When I start a project, I do not download files off of Github but maintain my external dependencies through npm. However, many extensions are not referenced on npm even though this is how I installed
@babylonjs/loaders. I have searched for a while and I can’t find such list of extensions. Honestly, npm sucks when searching modules so I wonder why this project doesn’t have such references?
Reading through the extension page, here, I find no useful way to import any module into my project and start experimenting with it. In fact, most examples do not have a complete working setup, just partial snippets. I guess I could sniff through the code, of course, but why making such a detour?
Yeah, I’ve seen those pages and, as I have implied, I have started to play with BabyloneJS that way. But where are all the extensions? They are referenced in the repository and official documentation, etc. Why aren’t they on npm as well?
I’d imagine because they are “extensions” in every sense of that word i.e. third parties created them and they’re not developed or maintained by the core team. It would be up to the individual extension developers to create and maintain npm packages.
Although, and I’m contradicting myself a bit here, I know SkyMaterial is available in the materials package (
@babylonjs/materials) and BabylonViewer is available via
@babylonjs/viewer. Both of these extensions are listed on the NPM page.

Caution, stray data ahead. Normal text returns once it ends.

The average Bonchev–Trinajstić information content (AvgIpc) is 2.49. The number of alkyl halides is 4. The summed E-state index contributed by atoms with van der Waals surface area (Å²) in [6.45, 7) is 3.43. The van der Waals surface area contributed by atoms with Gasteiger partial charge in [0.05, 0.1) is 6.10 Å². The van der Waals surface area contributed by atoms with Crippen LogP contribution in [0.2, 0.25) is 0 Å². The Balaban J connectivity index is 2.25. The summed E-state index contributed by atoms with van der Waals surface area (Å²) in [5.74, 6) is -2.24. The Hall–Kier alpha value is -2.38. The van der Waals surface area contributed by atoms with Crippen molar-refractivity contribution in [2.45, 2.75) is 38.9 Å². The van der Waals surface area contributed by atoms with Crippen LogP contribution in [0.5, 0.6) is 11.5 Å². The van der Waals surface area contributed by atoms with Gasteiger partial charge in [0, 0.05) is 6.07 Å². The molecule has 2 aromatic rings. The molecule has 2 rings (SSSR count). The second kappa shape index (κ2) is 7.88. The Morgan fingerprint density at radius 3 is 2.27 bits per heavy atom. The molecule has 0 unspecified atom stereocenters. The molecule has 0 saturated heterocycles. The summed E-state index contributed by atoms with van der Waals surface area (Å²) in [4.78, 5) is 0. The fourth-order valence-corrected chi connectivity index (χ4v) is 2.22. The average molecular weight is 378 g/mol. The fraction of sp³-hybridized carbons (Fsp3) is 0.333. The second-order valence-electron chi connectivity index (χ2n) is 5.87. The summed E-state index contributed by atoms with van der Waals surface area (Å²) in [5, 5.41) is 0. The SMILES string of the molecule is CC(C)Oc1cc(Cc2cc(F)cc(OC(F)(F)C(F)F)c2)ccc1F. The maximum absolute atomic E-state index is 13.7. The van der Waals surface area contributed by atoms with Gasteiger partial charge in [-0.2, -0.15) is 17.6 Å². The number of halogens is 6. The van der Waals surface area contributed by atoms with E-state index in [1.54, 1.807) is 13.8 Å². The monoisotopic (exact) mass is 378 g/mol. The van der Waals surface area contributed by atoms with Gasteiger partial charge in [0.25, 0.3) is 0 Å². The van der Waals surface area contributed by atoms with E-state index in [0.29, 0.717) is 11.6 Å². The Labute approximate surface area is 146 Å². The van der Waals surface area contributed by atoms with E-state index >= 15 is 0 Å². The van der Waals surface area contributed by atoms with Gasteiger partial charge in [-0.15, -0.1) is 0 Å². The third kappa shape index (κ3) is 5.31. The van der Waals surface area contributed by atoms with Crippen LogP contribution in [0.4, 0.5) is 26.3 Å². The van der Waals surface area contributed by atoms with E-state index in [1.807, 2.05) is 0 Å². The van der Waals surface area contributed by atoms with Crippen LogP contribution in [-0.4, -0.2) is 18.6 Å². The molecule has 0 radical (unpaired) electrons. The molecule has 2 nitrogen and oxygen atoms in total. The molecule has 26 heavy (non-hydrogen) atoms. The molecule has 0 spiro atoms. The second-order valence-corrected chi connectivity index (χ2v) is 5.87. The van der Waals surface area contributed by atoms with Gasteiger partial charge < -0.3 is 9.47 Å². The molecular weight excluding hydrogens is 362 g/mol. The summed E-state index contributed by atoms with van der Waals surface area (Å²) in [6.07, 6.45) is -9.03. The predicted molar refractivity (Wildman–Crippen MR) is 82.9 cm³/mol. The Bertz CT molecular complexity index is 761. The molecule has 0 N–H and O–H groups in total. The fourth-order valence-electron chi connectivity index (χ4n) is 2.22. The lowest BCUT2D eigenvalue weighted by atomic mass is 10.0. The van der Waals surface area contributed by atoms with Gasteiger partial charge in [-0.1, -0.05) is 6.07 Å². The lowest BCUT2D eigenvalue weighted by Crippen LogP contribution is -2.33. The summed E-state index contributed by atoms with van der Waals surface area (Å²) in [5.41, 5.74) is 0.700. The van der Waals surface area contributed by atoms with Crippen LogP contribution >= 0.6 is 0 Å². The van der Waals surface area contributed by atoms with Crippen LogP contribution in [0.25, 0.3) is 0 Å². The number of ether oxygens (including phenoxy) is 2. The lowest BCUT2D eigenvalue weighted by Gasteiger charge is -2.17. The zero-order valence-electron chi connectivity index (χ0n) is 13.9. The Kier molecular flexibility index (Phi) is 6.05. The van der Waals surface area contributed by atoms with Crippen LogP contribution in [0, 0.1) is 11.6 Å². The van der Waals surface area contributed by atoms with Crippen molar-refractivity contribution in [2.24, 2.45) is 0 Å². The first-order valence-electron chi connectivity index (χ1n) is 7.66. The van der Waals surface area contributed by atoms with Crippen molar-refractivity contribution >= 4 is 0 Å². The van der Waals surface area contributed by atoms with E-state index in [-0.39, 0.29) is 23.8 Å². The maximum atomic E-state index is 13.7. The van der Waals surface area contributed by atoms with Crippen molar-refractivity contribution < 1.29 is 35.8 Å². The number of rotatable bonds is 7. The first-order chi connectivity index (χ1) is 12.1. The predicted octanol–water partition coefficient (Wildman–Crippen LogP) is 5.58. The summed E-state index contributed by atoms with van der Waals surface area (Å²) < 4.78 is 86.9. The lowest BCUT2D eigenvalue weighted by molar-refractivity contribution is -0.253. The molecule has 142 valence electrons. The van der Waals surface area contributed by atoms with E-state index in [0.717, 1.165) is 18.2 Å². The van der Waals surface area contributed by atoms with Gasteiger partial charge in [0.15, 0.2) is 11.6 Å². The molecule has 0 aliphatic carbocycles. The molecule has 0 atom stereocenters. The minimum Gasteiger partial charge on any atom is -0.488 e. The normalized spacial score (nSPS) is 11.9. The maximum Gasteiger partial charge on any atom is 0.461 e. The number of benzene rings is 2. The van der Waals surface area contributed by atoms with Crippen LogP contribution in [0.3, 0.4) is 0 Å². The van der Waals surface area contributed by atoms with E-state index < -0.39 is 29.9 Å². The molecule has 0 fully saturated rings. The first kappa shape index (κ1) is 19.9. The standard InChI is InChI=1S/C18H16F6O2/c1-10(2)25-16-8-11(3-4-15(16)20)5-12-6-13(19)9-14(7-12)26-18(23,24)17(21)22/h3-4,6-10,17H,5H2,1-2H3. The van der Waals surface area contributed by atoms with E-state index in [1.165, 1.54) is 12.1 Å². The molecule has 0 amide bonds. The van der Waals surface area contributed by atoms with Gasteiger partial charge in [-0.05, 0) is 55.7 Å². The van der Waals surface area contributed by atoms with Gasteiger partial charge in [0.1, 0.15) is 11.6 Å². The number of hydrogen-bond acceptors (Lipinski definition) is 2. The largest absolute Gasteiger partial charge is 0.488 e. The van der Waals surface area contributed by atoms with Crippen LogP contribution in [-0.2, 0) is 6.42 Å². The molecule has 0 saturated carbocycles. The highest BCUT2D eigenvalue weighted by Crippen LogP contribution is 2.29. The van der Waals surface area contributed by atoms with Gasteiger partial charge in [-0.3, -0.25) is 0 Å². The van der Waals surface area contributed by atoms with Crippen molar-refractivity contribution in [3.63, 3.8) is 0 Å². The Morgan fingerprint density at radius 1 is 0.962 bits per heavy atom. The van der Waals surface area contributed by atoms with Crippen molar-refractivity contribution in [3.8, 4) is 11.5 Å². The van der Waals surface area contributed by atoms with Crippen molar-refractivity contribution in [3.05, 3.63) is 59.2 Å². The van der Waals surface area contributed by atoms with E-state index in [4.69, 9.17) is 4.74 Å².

As far as I’m concerned, if they are included in the official repository, they should at the very least be part of the namespace and maintained, or be part of some incubator packages (like how Material UI does it with it’s
lab npm package). Those submitting extensions should show that their projects have maintainers before it is added to the incubator. Other projects have similar policies, where issuers are encouraged to submit PRs on their own, then it is only a matter of reviewing the PRs and merging.
So, the projects are already in the repository! This is not changing much if not that they are available on npm! The rest is simply a matter of community guidelines and common efforts. Honestly, if I don’t have an npm module, I’m not really inclined to contribute, because it feels like the community does not care about the extension.
Maybe take some time to understand a community before passing judgement. I’m not a core maintainer, just a community member myself, but there are likely very good reasons why things are the way they are, not the least of which is that people only have so much time and need to prioritise efforts.
As I mentioned, many of the extensions listed in the docs are included in the npm packages. Others, like Caster GUI for instance, are unmaintained and superseded by Babylon GUI which again, does have an npm package. So that’s just one solid example of why something wouldn’t have an npm package.
Maybe the docs need updating to reflect this, so you’re welcome to contribute to those.
npm search seems to work pretty well for me … @babylonjs - npm search
Most of what’s listed on the docs extensions page is in one of those packages e.g. materials in
@babylonjs/materials and procedural textures in
There are exceptions, like Caster GUI (which represents the bulk of line items on that extensions page), but I’ve explained that.
@PirateJC is working on the doc to help ensuring this is more understable what is where but in a nutshell we support and maintain everything aside the extenstions (community contribs) / editor (@julien-moreau ) / blender exporter (@JCPalmer ) and Unity Exporter (@MackeyK24 )
This is amazing to group them under the same org to simplify management and the doc should outline it.
Also note that all the extensions are not meant to be NPM released and if they are, there individual readme and package.json probably helps finding where they are deployed.